Architects and historians who study the University of Virginia, as well as its students and staff, will tell you that the institution continuously aspires to Jeffersonian stewardship of the precinct by raising its standards. Simultaneously, maintaining the integrity of the building itself is ensured through curated, systematic actions. The quality of initial components is reflected in minimal wear and tear over time and consistent use, where there are no adverse effects from lack of quality, development, or neglect.

The Academical Village, or "Jeffersonian precinct," has been used as intended since construction. A fire in 1895 wreaked havoc on the Rotunda, nearly destroying it entirely. It was restored and redesigned by architect Stanford White, who complied with the sources of Jefferson’s inspiration. In the 1970s, a Jeffersonian interior was recreated in the Rotunda, while the pavilions were expanded in the 20th century. The gardens were redesigned in a Colonial Revival style, using heirloom plants from the early 1800s.


A  stamp printed in USA from the "Liberty" issue shows Monticello, Thomas Jefferson's estate, circa 1954.
Stamp depicting Monticello home. Image credit Lefteris Papaulakis via Shutterstock. 

Both Monticello and the University of Virginia's Academical Village in Charlottesville are "substantially authentic" in forms, designs, materials, substance, locations, settings, uses, and functions. The Thomas Jefferson Foundation is handling development issues around commercialism, which poses the greatest threat to Monticello. Pollution, invasive critters, and insects present challenges to the university village. The site also deals with humidity damage, and has since had scrubbers installed on coal power plants to reduce emissions, and immunizing trees against the Emerald Ash Borer beetle.


Historic district of Charlottesville, Virginia, home of President Thomas Jefferson.
Home of President Thomas Jefferson. Image credit Joseph Sohm via Shutterstock. 

Visiting Monticello and the University

The architectural masterpieces of Monticello and the University of Virginia are both World Heritage Sites and are among the best places to visit in the United States. The city of Charlottesville also ranks highly in livability and a rich history that includes Thomas Jefferson, in addition to being the home to Presidents James Madison and James Monroe. Visit the sites and enjoy the city's food, history, arts, and great outdoors.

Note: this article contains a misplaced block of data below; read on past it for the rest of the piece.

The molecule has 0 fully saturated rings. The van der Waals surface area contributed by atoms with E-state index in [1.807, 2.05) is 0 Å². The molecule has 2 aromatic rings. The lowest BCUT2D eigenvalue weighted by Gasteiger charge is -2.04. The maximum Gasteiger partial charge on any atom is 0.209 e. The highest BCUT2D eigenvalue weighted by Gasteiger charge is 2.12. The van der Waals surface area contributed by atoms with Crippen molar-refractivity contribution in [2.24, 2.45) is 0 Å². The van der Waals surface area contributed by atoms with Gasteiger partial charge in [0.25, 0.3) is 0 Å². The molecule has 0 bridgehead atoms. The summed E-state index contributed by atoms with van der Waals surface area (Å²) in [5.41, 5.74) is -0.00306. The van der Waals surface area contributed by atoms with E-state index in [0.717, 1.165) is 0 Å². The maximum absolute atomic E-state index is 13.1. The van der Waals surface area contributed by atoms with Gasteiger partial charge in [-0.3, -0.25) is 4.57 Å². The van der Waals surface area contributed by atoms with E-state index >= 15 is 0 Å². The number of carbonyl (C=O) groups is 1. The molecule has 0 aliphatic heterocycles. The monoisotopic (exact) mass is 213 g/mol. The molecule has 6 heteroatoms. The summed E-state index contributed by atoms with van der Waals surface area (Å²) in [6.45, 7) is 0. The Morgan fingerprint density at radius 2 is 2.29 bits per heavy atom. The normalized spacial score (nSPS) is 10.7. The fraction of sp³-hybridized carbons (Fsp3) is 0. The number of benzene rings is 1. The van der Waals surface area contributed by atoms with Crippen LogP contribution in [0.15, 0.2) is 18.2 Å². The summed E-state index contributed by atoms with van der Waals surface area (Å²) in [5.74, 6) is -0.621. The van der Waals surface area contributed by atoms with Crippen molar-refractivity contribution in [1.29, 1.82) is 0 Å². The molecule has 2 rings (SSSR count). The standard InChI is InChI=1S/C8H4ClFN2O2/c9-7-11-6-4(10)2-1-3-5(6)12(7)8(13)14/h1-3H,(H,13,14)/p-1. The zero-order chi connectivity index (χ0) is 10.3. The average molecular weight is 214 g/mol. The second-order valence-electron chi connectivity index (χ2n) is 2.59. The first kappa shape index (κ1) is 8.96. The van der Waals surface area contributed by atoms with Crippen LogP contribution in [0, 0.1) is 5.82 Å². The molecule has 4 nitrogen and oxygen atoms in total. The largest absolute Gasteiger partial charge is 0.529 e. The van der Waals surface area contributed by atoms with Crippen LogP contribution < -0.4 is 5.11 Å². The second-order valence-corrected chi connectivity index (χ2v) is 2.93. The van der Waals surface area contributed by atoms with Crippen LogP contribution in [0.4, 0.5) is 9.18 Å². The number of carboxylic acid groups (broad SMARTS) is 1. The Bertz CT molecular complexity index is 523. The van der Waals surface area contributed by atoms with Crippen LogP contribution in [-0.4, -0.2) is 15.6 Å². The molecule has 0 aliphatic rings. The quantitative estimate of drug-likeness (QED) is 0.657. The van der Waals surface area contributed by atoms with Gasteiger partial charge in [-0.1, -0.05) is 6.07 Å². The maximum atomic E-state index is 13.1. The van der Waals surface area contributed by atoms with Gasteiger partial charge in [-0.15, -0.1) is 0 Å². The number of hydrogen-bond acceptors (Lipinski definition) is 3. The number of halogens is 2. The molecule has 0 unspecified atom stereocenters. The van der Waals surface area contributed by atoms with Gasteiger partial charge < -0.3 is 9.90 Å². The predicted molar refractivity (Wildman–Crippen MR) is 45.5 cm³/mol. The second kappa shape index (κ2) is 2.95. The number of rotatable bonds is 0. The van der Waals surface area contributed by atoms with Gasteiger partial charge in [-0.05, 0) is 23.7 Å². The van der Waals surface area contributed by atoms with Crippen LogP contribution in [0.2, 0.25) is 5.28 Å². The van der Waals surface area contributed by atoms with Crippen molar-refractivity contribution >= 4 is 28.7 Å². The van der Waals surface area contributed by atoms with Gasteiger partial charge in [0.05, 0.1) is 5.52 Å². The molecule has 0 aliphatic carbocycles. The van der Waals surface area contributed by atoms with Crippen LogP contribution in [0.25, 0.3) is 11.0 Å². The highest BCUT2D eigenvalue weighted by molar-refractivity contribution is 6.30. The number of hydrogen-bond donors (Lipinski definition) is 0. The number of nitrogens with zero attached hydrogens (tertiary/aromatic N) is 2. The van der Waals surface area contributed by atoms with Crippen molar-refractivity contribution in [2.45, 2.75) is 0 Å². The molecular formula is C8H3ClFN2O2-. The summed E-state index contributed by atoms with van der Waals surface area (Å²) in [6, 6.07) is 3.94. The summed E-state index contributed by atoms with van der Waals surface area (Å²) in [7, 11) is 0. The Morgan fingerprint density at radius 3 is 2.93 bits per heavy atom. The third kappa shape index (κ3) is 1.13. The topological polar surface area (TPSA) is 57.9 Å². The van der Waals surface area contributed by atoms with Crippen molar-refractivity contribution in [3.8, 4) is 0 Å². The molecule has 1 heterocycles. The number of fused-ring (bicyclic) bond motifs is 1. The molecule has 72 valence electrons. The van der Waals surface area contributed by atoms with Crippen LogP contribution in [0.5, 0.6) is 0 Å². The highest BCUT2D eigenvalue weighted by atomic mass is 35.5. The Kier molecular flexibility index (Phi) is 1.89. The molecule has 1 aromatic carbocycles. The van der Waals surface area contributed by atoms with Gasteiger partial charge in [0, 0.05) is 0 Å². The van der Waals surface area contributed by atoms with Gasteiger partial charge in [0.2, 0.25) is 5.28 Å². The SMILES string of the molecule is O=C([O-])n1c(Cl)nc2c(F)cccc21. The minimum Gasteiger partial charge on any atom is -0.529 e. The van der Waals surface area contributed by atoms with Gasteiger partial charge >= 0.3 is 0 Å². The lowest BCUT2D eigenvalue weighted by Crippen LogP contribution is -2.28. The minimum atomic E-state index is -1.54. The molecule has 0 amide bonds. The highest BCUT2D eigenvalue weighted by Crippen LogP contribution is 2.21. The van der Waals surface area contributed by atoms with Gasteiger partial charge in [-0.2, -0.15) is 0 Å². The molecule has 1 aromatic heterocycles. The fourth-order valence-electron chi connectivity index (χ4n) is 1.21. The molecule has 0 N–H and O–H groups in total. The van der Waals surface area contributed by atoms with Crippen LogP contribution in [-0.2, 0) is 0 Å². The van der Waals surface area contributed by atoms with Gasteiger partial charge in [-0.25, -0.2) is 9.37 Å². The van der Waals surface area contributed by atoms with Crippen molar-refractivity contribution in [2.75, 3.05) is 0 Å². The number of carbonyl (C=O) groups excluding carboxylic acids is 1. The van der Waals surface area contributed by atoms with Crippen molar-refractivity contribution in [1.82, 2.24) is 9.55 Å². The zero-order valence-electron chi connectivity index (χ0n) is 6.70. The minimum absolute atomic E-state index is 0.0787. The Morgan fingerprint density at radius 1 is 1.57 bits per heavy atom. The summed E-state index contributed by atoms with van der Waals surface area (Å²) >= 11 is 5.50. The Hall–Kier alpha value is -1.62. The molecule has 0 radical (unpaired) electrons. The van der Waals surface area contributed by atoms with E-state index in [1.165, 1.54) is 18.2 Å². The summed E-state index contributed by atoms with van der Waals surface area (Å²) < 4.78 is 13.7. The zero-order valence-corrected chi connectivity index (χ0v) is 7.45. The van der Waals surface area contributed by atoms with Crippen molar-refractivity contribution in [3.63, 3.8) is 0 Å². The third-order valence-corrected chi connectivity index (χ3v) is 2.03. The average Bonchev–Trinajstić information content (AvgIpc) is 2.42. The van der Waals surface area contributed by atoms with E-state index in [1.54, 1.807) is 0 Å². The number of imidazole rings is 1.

Jefferson's Gravesite

he grave of Thomas Jefferson on the grounds of his estate, Monticello, in Charlottesville, Virginia.
Gravesite of Thomas Jefferson in Monticello. Image credit Felix Lipov via Shutterstock. 

Pay a visit to the great man himself at the site of his burial, where he instructed the monument to be erected over his grave. Jefferson left a sketch of the marker's shape and the epitaph with which he wanted it to be inscribed only on the faces of the obelisk. Find the obelisk in the Monticello Graveyard that reads, "Here was buried Thomas Jefferson, author of the Declaration of American Independence, the Statute of Virginia for religious freedom, and father of the University of Virginia." These are the testimonials by which Jefferson lived and wished to be remembered after his death.

Activities and Attractions

City of Charlottesville, Virginia looking down from above.
Aerial view of Charlottesville, Virginia. Image credit Kim Kelley-Wagner via Shutterstock. 

There are also many attractions geared toward tourists that ensure comfort and make the most of the day spent around the sites. Reap historical insights on a stroll through the university and the village; this is the original intent of declaring these sites UNESCO World Heritage Sites. Tour the Monticello main house and explore the gardens and grounds, including Mulberry Row, the main street of the 5,000-acre Monticello plantation. You can take a shuttle bus ride or hike along the walking trail from the Visitor Center to the main house. Off-flash photography or videography can be used for personal, educational, and non-commercial purposes around the property, both inside and outside the house.

The city of Charlottesville has plenty of open space for outdoor activities, literary and film festivals, thriving arts, a shopping scene, antiquing, golf, and University of Virginia sports. Enjoy family fun at the Downtown Mall, Parks and Recreation, and the Virginia Discovery Museum. Eat, drink, and be merry at over 200 restaurants and 21 wineries in Charlottesville, from fine French cuisine to delicious eateries, as well as at Jefferson Vineyards and the Monticello Wine Trail. Choose from a score of hotels, motels, B&Bs, and even campgrounds in the Charlottesville area at a range of prices within a 15-minute radius by car from Monticello. 


Thomas Jefferson, the author of the American Declaration and 19,000 letters written prior to his death in 1826, was a gifted neoclassical architect. He designed Monticello (1769–1809), his plantation home, and the "ideal academical village" (1817–26), at the heart of the University of Virginia, to this day.

Jefferson's use of "architectural vocabulary" was based on classical antiquity. It came to symbolize how the state of America was inspired and matured through inherited European heritage and cultural experimentation throughout its evolution.